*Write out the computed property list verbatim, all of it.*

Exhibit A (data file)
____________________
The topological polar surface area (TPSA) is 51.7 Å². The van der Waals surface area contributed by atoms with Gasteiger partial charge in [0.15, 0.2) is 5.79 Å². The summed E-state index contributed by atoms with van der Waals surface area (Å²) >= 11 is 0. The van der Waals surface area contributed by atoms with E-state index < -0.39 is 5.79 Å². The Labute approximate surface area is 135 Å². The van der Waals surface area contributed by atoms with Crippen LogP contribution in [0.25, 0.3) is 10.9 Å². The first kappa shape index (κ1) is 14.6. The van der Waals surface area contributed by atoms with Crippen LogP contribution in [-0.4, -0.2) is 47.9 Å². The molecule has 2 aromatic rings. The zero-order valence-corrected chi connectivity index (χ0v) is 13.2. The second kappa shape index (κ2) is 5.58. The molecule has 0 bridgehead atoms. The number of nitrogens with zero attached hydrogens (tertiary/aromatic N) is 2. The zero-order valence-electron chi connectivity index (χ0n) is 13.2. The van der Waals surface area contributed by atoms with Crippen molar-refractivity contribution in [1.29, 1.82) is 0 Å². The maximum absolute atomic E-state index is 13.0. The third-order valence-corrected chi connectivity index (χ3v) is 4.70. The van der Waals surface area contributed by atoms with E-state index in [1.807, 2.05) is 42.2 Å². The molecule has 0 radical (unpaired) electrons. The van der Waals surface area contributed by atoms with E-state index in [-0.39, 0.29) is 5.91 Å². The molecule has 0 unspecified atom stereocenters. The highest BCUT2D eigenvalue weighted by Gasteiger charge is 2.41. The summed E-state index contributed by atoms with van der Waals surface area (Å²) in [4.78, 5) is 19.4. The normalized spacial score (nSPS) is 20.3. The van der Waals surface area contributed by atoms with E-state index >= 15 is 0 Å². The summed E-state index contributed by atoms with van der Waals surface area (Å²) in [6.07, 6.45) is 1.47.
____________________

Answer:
The topological polar surface area (TPSA) is 51.7 Å². The van der Waals surface area contributed by atoms with Gasteiger partial charge in [0.15, 0.2) is 5.79 Å². The summed E-state index contributed by atoms with van der Waals surface area (Å²) >= 11 is 0. The van der Waals surface area contributed by atoms with E-state index < -0.39 is 5.79 Å². The Labute approximate surface area is 135 Å². The van der Waals surface area contributed by atoms with Crippen LogP contribution in [0.25, 0.3) is 10.9 Å². The first kappa shape index (κ1) is 14.6. The van der Waals surface area contributed by atoms with Crippen LogP contribution in [-0.4, -0.2) is 47.9 Å². The molecule has 2 aromatic rings. The zero-order valence-corrected chi connectivity index (χ0v) is 13.2. The second kappa shape index (κ2) is 5.58. The molecule has 0 bridgehead atoms. The number of nitrogens with zero attached hydrogens (tertiary/aromatic N) is 2. The zero-order valence-electron chi connectivity index (χ0n) is 13.2. The van der Waals surface area contributed by atoms with Crippen molar-refractivity contribution in [1.29, 1.82) is 0 Å². The maximum absolute atomic E-state index is 13.0. The third-order valence-corrected chi connectivity index (χ3v) is 4.70. The van der Waals surface area contributed by atoms with E-state index in [1.807, 2.05) is 42.2 Å². The molecule has 0 radical (unpaired) electrons. The van der Waals surface area contributed by atoms with E-state index in [-0.39, 0.29) is 5.91 Å². The molecule has 0 unspecified atom stereocenters. The highest BCUT2D eigenvalue weighted by Gasteiger charge is 2.41. The summed E-state index contributed by atoms with van der Waals surface area (Å²) in [4.78, 5) is 19.4. The normalized spacial score (nSPS) is 20.3. The van der Waals surface area contributed by atoms with E-state index >= 15 is 0 Å². The summed E-state index contributed by atoms with van der Waals surface area (Å²) in [6.07, 6.45) is 1.47.